Just Rub Some Dirt In It: How Super-Clean Homes Are Making People Sicker
Energy-efficient homes have been lauded as the best thing since sliced bread in recent years, but researchers may have just discovered their kryptonite: as air leakage into and out of the average efficient home decreases, the quality of the air inside decreases so substantially that it actually creates a health risk for residents.
This trend has become so prominent, according to The Guardian, that the number of Brits living with asthma is predicted to double by 2050. Researchers also expect to see a rise in the number of people suffering from allergies and respiratory problems, which they believe will contribute to a higher number of people suffering from lung cancer and heart disease.
The report was funded by Beama, the International Business Times reported, which represents companies that install ventilation systems throughout the U.K.
The potential health risks are especially prevalent in Britain because the country previously set a goal to cut its energy consumption and carbon emissions by 80% by 2050, and efforts are already well in place to make homes throughout the U.K. more efficient.
With an estimated 5.4 million Brits already suffering from asthma, this efficiency goal would likely increase respiratory problems for average British citizens, and cause the rate of respiratory problems to increase by 80%, as well.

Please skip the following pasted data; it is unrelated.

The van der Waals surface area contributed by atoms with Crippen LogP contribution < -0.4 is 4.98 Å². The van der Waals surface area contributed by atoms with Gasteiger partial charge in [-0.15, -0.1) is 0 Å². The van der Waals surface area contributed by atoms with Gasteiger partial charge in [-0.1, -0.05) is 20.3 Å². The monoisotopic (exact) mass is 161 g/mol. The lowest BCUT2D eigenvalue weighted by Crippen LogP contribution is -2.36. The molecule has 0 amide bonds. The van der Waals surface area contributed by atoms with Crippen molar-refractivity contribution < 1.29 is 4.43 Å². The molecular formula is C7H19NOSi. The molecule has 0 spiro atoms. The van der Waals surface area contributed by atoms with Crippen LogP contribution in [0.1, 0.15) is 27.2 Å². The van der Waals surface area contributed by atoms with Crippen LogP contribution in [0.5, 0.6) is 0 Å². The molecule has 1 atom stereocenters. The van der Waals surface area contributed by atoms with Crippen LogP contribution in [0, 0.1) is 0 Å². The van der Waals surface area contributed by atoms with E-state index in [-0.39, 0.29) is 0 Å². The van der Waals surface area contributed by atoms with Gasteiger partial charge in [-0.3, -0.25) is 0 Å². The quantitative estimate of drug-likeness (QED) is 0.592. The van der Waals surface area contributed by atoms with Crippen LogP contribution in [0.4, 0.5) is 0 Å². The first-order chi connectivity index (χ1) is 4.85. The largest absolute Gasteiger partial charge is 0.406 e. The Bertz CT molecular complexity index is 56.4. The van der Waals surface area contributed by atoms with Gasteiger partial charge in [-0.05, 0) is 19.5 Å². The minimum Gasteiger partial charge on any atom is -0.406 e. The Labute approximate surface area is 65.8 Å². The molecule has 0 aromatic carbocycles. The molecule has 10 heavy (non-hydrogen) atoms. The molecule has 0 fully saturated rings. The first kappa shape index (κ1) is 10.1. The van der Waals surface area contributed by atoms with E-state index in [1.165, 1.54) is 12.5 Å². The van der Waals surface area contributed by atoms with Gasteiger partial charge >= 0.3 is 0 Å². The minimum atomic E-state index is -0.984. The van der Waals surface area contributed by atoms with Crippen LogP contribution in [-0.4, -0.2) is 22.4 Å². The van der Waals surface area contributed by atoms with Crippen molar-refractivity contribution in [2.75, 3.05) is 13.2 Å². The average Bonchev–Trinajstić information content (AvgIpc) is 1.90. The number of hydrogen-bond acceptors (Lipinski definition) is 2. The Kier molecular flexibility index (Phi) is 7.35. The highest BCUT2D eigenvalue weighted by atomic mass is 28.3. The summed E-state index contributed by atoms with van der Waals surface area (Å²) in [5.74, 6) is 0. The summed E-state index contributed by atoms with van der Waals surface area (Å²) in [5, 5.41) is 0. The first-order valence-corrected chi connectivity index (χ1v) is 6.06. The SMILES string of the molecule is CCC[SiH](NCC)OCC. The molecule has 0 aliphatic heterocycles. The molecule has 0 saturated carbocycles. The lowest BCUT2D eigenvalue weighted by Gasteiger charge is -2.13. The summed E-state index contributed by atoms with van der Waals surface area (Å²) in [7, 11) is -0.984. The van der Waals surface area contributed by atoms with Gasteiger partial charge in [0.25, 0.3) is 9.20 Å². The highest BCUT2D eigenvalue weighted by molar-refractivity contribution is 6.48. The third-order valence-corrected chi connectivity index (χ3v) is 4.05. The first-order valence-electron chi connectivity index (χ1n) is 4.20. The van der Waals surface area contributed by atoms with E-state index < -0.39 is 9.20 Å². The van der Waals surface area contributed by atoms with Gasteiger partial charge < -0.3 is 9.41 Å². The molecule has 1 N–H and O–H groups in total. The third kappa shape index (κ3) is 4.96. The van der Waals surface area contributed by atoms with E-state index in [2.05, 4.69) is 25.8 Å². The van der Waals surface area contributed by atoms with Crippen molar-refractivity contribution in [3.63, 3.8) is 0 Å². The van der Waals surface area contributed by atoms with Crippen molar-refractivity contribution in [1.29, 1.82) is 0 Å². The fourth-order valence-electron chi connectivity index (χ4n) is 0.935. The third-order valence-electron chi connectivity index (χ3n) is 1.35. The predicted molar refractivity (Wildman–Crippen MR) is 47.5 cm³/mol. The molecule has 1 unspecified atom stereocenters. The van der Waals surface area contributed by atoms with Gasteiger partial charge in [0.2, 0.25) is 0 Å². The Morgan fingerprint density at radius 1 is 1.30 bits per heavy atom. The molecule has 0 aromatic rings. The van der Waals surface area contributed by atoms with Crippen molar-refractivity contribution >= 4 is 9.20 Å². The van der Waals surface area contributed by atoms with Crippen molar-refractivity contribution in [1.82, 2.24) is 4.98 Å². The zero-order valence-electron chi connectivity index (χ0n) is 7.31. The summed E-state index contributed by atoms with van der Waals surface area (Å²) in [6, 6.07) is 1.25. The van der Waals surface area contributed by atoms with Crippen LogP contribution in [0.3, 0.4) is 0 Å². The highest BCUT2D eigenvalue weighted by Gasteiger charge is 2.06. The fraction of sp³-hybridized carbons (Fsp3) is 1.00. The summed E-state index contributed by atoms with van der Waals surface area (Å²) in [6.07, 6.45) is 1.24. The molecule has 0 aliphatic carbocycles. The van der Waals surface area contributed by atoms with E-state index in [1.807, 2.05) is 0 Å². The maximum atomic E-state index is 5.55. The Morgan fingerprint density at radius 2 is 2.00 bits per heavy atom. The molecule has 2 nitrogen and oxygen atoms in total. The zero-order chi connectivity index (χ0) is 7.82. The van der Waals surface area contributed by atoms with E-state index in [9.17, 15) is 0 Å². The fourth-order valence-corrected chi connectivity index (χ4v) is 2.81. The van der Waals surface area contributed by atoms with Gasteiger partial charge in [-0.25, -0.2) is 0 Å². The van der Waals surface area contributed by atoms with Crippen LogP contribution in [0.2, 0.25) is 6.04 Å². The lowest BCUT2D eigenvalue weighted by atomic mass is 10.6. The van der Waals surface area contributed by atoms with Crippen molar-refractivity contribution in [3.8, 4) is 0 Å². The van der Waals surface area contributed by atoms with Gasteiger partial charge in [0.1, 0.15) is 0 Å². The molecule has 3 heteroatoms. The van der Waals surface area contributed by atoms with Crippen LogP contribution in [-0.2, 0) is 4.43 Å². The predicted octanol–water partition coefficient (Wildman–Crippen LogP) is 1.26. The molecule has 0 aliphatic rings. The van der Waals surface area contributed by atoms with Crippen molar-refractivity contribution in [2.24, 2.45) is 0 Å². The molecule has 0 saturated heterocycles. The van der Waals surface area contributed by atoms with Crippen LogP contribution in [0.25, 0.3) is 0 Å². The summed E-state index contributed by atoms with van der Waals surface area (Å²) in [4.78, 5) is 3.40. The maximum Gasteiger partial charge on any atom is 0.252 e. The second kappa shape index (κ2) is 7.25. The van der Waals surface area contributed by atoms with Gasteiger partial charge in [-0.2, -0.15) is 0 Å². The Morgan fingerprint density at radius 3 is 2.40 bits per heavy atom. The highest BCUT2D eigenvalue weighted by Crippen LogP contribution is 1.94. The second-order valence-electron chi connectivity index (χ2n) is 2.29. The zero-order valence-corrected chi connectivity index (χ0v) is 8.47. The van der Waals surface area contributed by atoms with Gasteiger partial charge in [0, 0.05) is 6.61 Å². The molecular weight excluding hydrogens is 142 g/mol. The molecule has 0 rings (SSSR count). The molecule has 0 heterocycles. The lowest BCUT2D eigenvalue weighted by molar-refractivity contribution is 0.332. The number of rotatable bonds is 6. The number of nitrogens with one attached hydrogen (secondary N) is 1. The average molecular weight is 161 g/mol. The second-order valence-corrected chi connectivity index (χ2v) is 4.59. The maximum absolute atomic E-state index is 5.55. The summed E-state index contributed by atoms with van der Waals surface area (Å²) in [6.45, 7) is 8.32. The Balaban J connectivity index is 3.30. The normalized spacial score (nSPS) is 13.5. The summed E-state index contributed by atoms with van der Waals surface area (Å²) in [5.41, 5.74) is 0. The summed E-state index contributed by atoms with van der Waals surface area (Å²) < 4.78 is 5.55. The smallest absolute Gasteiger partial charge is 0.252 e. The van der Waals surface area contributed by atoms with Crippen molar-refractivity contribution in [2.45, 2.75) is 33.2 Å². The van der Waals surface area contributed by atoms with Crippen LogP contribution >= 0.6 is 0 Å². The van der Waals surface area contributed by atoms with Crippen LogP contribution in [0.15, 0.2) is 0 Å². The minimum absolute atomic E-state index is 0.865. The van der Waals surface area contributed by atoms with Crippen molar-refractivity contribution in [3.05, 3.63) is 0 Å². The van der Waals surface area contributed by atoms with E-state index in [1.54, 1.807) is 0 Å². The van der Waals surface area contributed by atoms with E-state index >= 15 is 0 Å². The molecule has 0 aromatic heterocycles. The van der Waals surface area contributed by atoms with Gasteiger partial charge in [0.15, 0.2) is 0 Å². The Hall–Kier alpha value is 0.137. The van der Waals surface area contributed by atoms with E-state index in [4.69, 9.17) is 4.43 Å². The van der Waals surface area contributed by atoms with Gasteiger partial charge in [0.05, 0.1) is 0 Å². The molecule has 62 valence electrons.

The problem at hand isn’t so much about filtering air that makes it past the Great Wall of Energy Efficiency; the problem is that filtration systems currently can’t handle the influx of dust mites and particles from aerosol spray cans that result from closing up one’s house.
Dust mites, for example, typically live and procreate on furniture upholstery and carpets; one ounce of dust can hold as many as 2,000 dust mites, and an energy-efficient ventilation system will simply spread these microscopic pests throughout the house.
Mold is also more likely to grow on damp surfaces — even on items like dishcloths — and these particles are known to cause respiratory problems.
Furthermore, small particles from spray cans — meaning everything from cooking spray to shaving cream — tend to increase in volume and density when a home’s airflow is restricted to conserve energy.
While each of these factors is treatable when occurring in an isolated situation, the three factors combined can present serious health risks — especially as people spend more and more time inside their homes, and these homes begin more and more to resemble gigantic airtight Tupperware containers.
If nothing else, it seems that this study emphasizes a point which NBC News recently touched on: “Researchers have known for years that kids can be too clean.”
Maybe now is the perfect time to open up those windows and frolic in the dirt before the weather gets too cold.